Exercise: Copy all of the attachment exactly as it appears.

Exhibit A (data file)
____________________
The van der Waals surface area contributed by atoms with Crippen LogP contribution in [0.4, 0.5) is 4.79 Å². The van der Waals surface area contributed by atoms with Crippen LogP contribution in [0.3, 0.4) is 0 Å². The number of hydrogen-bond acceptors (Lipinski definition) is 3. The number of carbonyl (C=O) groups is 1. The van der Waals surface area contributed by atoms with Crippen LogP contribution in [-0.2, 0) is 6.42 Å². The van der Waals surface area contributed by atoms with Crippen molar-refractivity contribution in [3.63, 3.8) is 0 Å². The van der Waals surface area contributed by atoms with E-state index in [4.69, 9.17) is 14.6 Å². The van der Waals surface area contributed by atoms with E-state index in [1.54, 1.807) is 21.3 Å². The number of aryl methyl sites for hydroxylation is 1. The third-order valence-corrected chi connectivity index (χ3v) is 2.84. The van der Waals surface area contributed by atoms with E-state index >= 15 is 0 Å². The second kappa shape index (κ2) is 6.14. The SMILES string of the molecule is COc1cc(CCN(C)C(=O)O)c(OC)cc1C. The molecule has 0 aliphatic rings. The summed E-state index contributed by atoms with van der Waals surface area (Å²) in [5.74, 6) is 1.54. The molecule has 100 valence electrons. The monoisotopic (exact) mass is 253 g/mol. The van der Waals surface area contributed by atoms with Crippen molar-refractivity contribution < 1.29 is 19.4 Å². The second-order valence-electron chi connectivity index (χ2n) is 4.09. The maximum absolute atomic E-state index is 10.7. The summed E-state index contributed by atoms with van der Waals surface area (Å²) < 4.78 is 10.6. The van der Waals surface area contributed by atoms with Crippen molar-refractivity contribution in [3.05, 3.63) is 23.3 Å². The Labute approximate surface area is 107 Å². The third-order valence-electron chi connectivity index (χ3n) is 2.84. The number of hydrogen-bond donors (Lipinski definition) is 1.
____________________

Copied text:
The van der Waals surface area contributed by atoms with Crippen LogP contribution in [0.4, 0.5) is 4.79 Å². The van der Waals surface area contributed by atoms with Crippen LogP contribution in [0.3, 0.4) is 0 Å². The number of hydrogen-bond acceptors (Lipinski definition) is 3. The number of carbonyl (C=O) groups is 1. The van der Waals surface area contributed by atoms with Crippen LogP contribution in [-0.2, 0) is 6.42 Å². The van der Waals surface area contributed by atoms with Crippen molar-refractivity contribution in [3.63, 3.8) is 0 Å². The van der Waals surface area contributed by atoms with E-state index in [4.69, 9.17) is 14.6 Å². The van der Waals surface area contributed by atoms with E-state index in [1.54, 1.807) is 21.3 Å². The number of aryl methyl sites for hydroxylation is 1. The third-order valence-corrected chi connectivity index (χ3v) is 2.84. The van der Waals surface area contributed by atoms with E-state index >= 15 is 0 Å². The second kappa shape index (κ2) is 6.14. The SMILES string of the molecule is COc1cc(CCN(C)C(=O)O)c(OC)cc1C. The molecule has 0 aliphatic rings. The summed E-state index contributed by atoms with van der Waals surface area (Å²) in [5.74, 6) is 1.54. The molecule has 100 valence electrons. The monoisotopic (exact) mass is 253 g/mol. The van der Waals surface area contributed by atoms with Crippen molar-refractivity contribution < 1.29 is 19.4 Å². The second-order valence-electron chi connectivity index (χ2n) is 4.09. The maximum absolute atomic E-state index is 10.7. The summed E-state index contributed by atoms with van der Waals surface area (Å²) < 4.78 is 10.6. The van der Waals surface area contributed by atoms with Crippen molar-refractivity contribution in [3.05, 3.63) is 23.3 Å². The Labute approximate surface area is 107 Å². The third-order valence-electron chi connectivity index (χ3n) is 2.84. The number of hydrogen-bond donors (Lipinski definition) is 1.